Take turns naming animals you think you might see in the next 20 miles (or longer if you are on a motorway). Everyone makes the same list. For example, you might put these on the list: baby in a car, bird of prey, a dragon on a pub sign, some cows, etc. The adult in the car decides if they are either too difficult or easy. The car then work together as a team and cross the animals off as you find them. Sometimes its easier for an adult to cross off the list especially with the under 5’s. The driver doesn’t help because he has to give each of the players a little treat for everything found on the list by the time you’ve covered in the given amount of miles.

recommended age 6 and above
Each player has an 9 innings (or less if you want). During your inning you have to spot vehicles and count the wheels on them adding up as you go along. For example, if a car passes, you get 4 points and if a bike passes, you get 2 points. If a vehicle with 6 or more wheels passes, your innings is over and the next player gets a go. The person with the most points at the end of all the innings wins.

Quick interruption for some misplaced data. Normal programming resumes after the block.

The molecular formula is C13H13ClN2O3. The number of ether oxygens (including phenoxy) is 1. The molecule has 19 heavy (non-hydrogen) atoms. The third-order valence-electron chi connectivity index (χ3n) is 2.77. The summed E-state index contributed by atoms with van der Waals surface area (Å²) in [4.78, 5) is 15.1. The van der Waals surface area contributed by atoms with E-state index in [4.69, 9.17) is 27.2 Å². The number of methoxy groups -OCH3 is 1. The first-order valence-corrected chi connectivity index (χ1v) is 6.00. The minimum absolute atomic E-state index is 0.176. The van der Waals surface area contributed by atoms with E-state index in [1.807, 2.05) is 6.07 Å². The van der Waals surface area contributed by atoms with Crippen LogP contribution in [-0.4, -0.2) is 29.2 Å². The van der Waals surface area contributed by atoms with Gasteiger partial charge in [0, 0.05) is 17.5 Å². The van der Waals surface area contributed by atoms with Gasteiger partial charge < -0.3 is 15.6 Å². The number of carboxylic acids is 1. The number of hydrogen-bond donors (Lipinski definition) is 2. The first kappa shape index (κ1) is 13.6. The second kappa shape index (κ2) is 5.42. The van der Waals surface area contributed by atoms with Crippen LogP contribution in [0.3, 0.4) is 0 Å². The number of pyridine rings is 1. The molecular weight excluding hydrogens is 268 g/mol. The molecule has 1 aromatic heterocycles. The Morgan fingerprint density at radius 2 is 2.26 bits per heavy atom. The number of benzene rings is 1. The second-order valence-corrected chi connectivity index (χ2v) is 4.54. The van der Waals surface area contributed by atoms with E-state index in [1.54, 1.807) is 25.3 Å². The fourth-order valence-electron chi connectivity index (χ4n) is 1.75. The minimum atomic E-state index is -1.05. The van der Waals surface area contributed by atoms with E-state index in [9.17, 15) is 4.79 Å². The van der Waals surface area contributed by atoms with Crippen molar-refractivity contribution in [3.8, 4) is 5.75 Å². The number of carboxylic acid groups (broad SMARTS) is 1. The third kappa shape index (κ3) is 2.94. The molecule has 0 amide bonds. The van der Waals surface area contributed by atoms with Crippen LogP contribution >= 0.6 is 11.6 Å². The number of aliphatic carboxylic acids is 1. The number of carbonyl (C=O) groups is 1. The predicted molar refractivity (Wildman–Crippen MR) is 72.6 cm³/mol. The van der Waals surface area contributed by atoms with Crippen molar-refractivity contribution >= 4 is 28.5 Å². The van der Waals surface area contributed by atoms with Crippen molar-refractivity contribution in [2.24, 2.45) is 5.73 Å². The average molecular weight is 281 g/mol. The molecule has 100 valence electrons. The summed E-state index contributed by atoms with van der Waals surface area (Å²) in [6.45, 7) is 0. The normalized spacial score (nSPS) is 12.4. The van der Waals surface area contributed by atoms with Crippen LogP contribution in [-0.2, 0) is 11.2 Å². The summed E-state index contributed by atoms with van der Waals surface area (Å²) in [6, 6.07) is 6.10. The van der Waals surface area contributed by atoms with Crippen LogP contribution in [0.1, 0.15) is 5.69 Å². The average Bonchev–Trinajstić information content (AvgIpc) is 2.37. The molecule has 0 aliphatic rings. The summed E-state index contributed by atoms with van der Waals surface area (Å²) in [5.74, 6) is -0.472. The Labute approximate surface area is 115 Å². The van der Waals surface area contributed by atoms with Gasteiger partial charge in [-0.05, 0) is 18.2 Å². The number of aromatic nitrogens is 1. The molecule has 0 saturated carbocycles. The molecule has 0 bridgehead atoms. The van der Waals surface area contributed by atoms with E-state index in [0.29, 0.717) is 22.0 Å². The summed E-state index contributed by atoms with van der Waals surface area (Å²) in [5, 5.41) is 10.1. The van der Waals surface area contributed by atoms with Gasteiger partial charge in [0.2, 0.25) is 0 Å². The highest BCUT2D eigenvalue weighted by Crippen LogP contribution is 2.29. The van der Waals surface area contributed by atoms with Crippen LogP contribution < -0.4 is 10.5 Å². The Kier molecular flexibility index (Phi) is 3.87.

recommended age 2 and above
The first player thinks of something they can see and says ‘I spy with my little eye something beginning with…’ The winner is the first to guess correctly then its their turn. For smaller children it can be I spy a cat and the child looks for the cat. I spy some thing red and the child can find a red car.

recommended age 6 and above
Make phrases with the car registration numbers e.g. WWW 435D could be Wierd Wooly Wombats.

recommended age 8 and above
I don’t get this game at all.  Maybe you will.  You will need a paper and pencil for this to keep track of the score, its probably best if one person scores and everyone else plays (to avoid arguments). Starting with the player behind the driver the game starts after the first silver car. The player has to put balls in order until the next silver car which ends his or her go. The winner is the person with the most points after the black has been spotted at the end of the whole sequence (see a black car) after ‘spotting’ all the other colours in order. (pink balls are a car with a caravan, brown balls are a white van)